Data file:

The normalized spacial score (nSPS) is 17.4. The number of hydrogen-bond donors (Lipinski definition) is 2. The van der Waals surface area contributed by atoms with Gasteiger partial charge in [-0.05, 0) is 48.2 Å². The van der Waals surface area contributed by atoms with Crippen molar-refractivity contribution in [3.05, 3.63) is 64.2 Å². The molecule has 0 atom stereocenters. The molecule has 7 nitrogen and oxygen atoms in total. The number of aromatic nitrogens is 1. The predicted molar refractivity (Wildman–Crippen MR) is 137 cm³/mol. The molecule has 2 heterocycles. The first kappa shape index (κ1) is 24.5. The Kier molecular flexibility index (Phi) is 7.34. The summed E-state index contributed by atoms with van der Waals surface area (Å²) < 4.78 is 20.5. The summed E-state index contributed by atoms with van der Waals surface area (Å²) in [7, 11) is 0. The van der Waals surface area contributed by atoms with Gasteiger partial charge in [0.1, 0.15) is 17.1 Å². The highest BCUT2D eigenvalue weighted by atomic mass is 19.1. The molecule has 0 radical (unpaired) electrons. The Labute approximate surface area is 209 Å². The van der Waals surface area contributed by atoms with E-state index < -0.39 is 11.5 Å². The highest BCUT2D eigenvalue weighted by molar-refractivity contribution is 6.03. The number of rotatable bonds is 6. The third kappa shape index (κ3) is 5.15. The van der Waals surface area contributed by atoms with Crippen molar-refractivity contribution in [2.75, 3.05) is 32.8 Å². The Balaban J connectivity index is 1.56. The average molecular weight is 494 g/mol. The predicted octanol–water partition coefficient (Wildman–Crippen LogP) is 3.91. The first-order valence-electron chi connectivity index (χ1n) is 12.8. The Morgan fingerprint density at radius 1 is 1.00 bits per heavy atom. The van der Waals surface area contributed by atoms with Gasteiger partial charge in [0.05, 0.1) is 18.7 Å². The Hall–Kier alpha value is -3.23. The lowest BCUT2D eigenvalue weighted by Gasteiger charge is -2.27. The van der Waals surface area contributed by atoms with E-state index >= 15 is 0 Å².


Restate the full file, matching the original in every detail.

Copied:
The normalized spacial score (nSPS) is 17.4. The number of hydrogen-bond donors (Lipinski definition) is 2. The van der Waals surface area contributed by atoms with Gasteiger partial charge in [-0.05, 0) is 48.2 Å². The van der Waals surface area contributed by atoms with Crippen molar-refractivity contribution in [3.05, 3.63) is 64.2 Å². The molecule has 0 atom stereocenters. The molecule has 7 nitrogen and oxygen atoms in total. The number of aromatic nitrogens is 1. The predicted molar refractivity (Wildman–Crippen MR) is 137 cm³/mol. The molecule has 2 heterocycles. The first kappa shape index (κ1) is 24.5. The Kier molecular flexibility index (Phi) is 7.34. The summed E-state index contributed by atoms with van der Waals surface area (Å²) < 4.78 is 20.5. The summed E-state index contributed by atoms with van der Waals surface area (Å²) in [7, 11) is 0. The van der Waals surface area contributed by atoms with Gasteiger partial charge in [0.1, 0.15) is 17.1 Å². The highest BCUT2D eigenvalue weighted by atomic mass is 19.1. The molecule has 0 radical (unpaired) electrons. The Labute approximate surface area is 209 Å². The van der Waals surface area contributed by atoms with E-state index < -0.39 is 11.5 Å². The highest BCUT2D eigenvalue weighted by molar-refractivity contribution is 6.03. The number of rotatable bonds is 6. The third kappa shape index (κ3) is 5.15. The van der Waals surface area contributed by atoms with Crippen molar-refractivity contribution in [2.75, 3.05) is 32.8 Å². The Balaban J connectivity index is 1.56. The average molecular weight is 494 g/mol. The predicted octanol–water partition coefficient (Wildman–Crippen LogP) is 3.91. The first-order valence-electron chi connectivity index (χ1n) is 12.8. The Morgan fingerprint density at radius 1 is 1.00 bits per heavy atom. The van der Waals surface area contributed by atoms with Gasteiger partial charge in [0.05, 0.1) is 18.7 Å². The Hall–Kier alpha value is -3.23. The lowest BCUT2D eigenvalue weighted by Gasteiger charge is -2.27. The van der Waals surface area contributed by atoms with E-state index >= 15 is 0 Å².